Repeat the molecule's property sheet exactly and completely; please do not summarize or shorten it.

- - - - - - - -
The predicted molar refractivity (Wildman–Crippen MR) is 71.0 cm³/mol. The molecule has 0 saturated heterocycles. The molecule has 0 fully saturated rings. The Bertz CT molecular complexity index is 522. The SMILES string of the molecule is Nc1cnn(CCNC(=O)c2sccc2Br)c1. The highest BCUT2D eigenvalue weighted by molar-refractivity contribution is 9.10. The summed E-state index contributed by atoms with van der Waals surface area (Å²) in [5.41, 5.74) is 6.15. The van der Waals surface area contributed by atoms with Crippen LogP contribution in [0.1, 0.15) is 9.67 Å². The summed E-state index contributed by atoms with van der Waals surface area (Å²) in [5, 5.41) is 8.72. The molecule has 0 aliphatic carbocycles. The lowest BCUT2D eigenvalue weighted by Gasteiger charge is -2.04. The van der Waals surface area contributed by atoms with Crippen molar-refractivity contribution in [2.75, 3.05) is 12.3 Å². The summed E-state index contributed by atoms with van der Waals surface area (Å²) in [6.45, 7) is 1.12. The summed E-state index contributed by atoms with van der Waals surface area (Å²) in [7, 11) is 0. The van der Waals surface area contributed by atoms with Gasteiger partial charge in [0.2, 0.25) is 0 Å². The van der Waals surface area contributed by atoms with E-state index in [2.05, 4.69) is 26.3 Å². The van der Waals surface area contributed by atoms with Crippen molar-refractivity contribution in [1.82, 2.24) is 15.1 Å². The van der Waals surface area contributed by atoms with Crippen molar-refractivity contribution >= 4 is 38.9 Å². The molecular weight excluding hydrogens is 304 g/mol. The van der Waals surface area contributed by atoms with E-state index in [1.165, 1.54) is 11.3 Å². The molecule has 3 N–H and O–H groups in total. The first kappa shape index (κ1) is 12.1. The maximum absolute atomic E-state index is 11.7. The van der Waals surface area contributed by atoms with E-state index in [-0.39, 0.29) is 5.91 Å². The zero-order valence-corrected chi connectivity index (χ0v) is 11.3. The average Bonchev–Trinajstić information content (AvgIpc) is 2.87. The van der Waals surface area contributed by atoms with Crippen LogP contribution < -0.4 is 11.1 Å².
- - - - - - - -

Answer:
The predicted molar refractivity (Wildman–Crippen MR) is 71.0 cm³/mol. The molecule has 0 saturated heterocycles. The molecule has 0 fully saturated rings. The Bertz CT molecular complexity index is 522. The SMILES string of the molecule is Nc1cnn(CCNC(=O)c2sccc2Br)c1. The highest BCUT2D eigenvalue weighted by molar-refractivity contribution is 9.10. The summed E-state index contributed by atoms with van der Waals surface area (Å²) in [5.41, 5.74) is 6.15. The van der Waals surface area contributed by atoms with Crippen LogP contribution in [0.1, 0.15) is 9.67 Å². The summed E-state index contributed by atoms with van der Waals surface area (Å²) in [5, 5.41) is 8.72. The molecule has 0 aliphatic carbocycles. The lowest BCUT2D eigenvalue weighted by Gasteiger charge is -2.04. The van der Waals surface area contributed by atoms with Crippen molar-refractivity contribution in [2.75, 3.05) is 12.3 Å². The summed E-state index contributed by atoms with van der Waals surface area (Å²) in [6.45, 7) is 1.12. The summed E-state index contributed by atoms with van der Waals surface area (Å²) in [7, 11) is 0. The van der Waals surface area contributed by atoms with Gasteiger partial charge in [0.2, 0.25) is 0 Å². The van der Waals surface area contributed by atoms with E-state index in [2.05, 4.69) is 26.3 Å². The van der Waals surface area contributed by atoms with Crippen molar-refractivity contribution in [1.82, 2.24) is 15.1 Å². The van der Waals surface area contributed by atoms with Crippen molar-refractivity contribution >= 4 is 38.9 Å². The molecular weight excluding hydrogens is 304 g/mol. The van der Waals surface area contributed by atoms with E-state index in [1.165, 1.54) is 11.3 Å². The molecule has 3 N–H and O–H groups in total. The first kappa shape index (κ1) is 12.1. The maximum absolute atomic E-state index is 11.7. The van der Waals surface area contributed by atoms with E-state index in [-0.39, 0.29) is 5.91 Å². The zero-order valence-corrected chi connectivity index (χ0v) is 11.3. The average Bonchev–Trinajstić information content (AvgIpc) is 2.87. The van der Waals surface area contributed by atoms with Crippen LogP contribution < -0.4 is 11.1 Å².